Grandpa’s favourite plane was his coffin plane. Beautiful, curly wood shavings would flow out of the top of this plane, garnishing the floor like fallen leaves in a majestic forest. After extensive planing and checking, the board would be deemed to be true, and Grandpa would mark the face with the long cherished Greek alpha symbol.
Having achieved one flat face, Grandpa then needed to joint an edge. The board was placed sideways in the leg vice, and clamped to the bench. Grandpa then reached for his third plane: a very long, heavy jointer plane, 28″ in length. This plane would produce a jointed edge, at a perfect right angle to the board’s face.
Smaller planes were not used because they would follow the rises and hollows of a rough edge. The long jointer plane would glide resplendently like a clipper ship, and produce a consistently straight edge. When that was done, Grandpa would mark an upside down ‘v’ symbol. With one flat face and a square edge he could now plane the board to its required thickness. At the end of the 19th century, this was a full 1″ thick, and not the insipid ¾” we accept today. Grandpa would set his marking gauge to 1″ and mark from the flat face. The board would be flipped over and fixed in the end vice as before. With his jack plane he would then proceed to reduce the board in thickness, down to the marking gauge line. Again, all would be cleaned up with the coffin plane to produce a perfectly squared-up, dimensioned board. Allow me to skip a step here. The next part of the process: ripping to width and cross cutting to length will be covered in more detail in Part VI.
Grandpa was building a dough box, but even though he had planed all of his stock, he was not yet finished with the wooden planes. He had dozens of smaller specialty moulding planes for making a variety of joints and decorative mouldings. To understand these planes it may be useful to briefly review their desired objective. Grandpa primarily used a few basic joints: a rebate or rabbet (an open sided groove at the edge of the board). A rabbet is usually wider than it is deep. A dado however, is a groove cut across the grain (also known as a housing joint). A groove usually refers to an open-ended groove running with the grain, (i.e. tongue and groove), and is usually deeper than it is wide.
Finally a slot is a closed-ended groove. Although today a router performs many of these processes, in Grandpa’s day there were dozens of wooden planes to achieve the same end. Grandpa had many rebate planes equipped with a side exit hole for the shavings and categorized by the width of the cutter. These rabbet planes would usually have built-in fences and depth stops to control the amount of stock that would be removed. His dado planes looked similar, but were equipped with cutting spurs to sever the wood fibres as it moved across the grain. Also, the iron was usually skewed much like a snow plough.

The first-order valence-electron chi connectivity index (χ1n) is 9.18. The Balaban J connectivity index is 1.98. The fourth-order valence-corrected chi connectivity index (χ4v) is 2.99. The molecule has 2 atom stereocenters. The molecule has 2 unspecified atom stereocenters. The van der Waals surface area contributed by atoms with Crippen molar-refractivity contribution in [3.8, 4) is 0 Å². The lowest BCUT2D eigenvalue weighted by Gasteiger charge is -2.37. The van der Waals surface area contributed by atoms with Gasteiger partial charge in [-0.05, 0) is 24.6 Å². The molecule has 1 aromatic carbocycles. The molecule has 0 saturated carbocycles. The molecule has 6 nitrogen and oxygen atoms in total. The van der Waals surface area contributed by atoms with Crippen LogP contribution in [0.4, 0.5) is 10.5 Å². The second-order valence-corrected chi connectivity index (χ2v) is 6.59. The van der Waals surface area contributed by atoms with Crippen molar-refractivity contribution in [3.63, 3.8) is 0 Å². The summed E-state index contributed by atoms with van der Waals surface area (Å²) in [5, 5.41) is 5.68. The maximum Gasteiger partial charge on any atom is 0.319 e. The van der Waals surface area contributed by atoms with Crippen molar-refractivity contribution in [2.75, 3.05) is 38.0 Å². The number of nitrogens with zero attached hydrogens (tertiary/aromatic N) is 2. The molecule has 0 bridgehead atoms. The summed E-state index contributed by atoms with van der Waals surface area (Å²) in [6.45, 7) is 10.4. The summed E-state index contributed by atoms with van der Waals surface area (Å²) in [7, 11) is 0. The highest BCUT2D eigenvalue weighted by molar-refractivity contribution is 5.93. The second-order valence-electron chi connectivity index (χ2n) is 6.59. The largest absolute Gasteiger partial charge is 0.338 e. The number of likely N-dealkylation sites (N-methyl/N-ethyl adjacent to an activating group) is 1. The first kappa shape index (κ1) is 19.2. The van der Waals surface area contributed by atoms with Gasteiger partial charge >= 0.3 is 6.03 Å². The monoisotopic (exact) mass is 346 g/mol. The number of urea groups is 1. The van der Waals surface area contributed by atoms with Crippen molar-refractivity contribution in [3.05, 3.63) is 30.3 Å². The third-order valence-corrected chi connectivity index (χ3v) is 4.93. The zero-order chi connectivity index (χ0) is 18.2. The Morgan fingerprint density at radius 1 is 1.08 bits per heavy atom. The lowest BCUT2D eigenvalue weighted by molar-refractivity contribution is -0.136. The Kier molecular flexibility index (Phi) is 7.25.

Grandpa also had many ‘matched pairs’, including: tongue and groove planes; hollow and round planes for coves and round-overs; and sash planes for window glazing bars. Grandpa also had an extensive collection of moulding planes to produce decorative profiles on raised panels, table tops and crown mouldings.
All of these smaller planes were based on the classic ‘fivesome’: beads, ovolos (round over with a step or ‘quirk’, astragals (surface beads with rises and quirks), coves or hollows and the ever-popular ogee (both Greek and Roman). With these planes Grandpa could reproduce virtually any moulding profile.
All of these planes were set in a similar fashion to their larger cousins. Sharpening however was a bit more complex. Many rounded cutters required delicate filing with needle files. Sometimes he used a special type of sharpening stone, a slip stone.
After all this planing Grandpa was exhausted and ready for bed. Down the lane the good people of Barachois were already under their blankets and quilt covers preparing body and soul for the next day of survival and hard work.
In the final part of the series we will look at bench saws, hammers, nails and other fastening and unfastening tools.